• However, Sherlock being Sherlock, it appears he got so absorbed in the murder-mystery premise of the game, he lost track that this was just a fun social activity between fallable humans, where possibilities are limited to which cards actually exist and "a player messed up" is a valid possibility.
  • In keeping with "Once you have ruled out the impossible, whatever is left, nomatter how improbable, must be the truth", he constructed an elaborate narrative that made sense within the imaginary fictional universe of the game, but not in the real-life scenario of some not-quite friends awkwardly trying to play a board game with a high-functioning sociopath.
  • Watson tried (and failed) to reason with him and save the game; but also had to be careful to avoid exposing whichever player had made the human error, because you can just imagine how Sherlock would have treated them.

It's a throwaway joke that conjures an amusing image of a long-suffering Watson trying to sustain a normal social event around Sherlock's peculiarities.

I'm not 100% sure it actually works though... Human errors in Cluedo tend to result in false certainty of an option. I can't see any way someone in a Cluedo game could logically rule out all options of a type, as this line implies.

Like a lot of details in Sherlock, it's best enjoyed if you think about it a little, but not too much.

  • 3
    False eliminations could happen if the players are not following the rules correctly, and saying "I have card X" instead of showing card X to the player who asked (which is what the rules say you're supposed to do). Then you could falsely claim to have a card. For example, let's say that Sherlock has (correctly) deduced that Scarlet did it, and asks "Scarlet, in the Hall, with the Lead Pipe," in order to try and rule out one of the weapon or the room, and some other player (incorrectly) says "I have Scarlet." Then Sherlock will conclude that nobody could have done it.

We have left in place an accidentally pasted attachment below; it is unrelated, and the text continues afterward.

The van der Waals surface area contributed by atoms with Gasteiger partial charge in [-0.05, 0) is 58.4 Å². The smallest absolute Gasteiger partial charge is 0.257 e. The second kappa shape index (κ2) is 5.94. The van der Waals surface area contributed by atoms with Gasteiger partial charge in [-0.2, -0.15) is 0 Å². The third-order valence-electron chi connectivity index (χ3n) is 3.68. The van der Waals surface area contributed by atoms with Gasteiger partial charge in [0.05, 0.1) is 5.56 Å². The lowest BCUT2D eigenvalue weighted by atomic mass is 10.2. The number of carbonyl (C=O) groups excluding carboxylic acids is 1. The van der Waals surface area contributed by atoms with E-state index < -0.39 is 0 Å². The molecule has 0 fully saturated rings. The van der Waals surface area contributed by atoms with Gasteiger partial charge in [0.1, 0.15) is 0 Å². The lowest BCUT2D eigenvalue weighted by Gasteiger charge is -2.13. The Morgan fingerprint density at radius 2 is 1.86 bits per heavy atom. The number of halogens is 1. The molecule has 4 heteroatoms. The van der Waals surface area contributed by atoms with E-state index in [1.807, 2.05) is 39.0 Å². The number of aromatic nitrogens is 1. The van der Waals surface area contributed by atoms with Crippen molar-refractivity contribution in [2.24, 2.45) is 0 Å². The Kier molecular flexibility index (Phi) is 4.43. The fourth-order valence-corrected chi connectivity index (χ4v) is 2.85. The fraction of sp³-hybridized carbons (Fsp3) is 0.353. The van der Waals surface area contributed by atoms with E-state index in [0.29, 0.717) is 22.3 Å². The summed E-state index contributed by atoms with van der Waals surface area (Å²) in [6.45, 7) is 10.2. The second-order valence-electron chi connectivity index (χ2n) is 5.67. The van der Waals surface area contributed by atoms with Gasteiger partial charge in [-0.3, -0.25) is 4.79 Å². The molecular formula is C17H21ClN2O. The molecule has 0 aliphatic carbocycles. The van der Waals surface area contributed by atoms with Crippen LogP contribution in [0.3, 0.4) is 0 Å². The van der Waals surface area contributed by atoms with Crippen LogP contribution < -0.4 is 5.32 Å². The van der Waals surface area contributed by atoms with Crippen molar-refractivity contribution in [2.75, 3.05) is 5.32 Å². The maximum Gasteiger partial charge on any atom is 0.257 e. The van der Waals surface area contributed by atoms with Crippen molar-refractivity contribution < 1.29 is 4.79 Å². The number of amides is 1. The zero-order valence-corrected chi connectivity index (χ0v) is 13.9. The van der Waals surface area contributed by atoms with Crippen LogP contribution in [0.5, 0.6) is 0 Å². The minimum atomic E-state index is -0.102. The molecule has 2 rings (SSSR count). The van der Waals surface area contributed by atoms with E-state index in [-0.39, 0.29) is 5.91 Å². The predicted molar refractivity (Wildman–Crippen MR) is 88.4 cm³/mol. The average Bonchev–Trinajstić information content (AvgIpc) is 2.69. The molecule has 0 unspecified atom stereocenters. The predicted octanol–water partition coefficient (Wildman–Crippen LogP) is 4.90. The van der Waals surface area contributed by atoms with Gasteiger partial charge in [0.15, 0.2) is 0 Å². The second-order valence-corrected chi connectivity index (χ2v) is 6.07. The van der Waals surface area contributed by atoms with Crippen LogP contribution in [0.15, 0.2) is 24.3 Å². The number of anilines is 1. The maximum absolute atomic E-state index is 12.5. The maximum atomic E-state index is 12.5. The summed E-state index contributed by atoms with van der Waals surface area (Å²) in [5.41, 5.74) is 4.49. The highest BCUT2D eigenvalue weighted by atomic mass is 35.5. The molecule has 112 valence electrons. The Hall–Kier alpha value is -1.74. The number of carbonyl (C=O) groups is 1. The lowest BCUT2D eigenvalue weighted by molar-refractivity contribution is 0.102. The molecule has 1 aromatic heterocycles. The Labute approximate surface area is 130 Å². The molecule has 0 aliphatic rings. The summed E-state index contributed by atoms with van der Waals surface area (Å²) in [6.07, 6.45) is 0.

– Kevin
    Jun 12, 2022 at 0:42
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    We've had cases where two people asked for the same card and both times it went all the way around with no cards shown. Thus; we know somebody goofed.
    – Joshua
    Jun 12, 2022 at 3:44
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    @supercat - one and the same thing.
    – Tetsujin
    Jun 12, 2022 at 17:36
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    @supercat - everyone seems to be getting really, really pedantic about this question. I'm really not sure why. If you want a clearer explanation, see my answer, not my comments. This answer fails to allow for that one single fact… Dr Black is not a player. Dr Black is the game's sole victim, time after time.
    – Tetsujin
    Jun 12, 2022 at 17:49
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    @SethR any writer who doesn't expect at least stack exchange level of analysis should not be writing for any iteration of Sherlock Holmes. Jun 14, 2022 at 2:49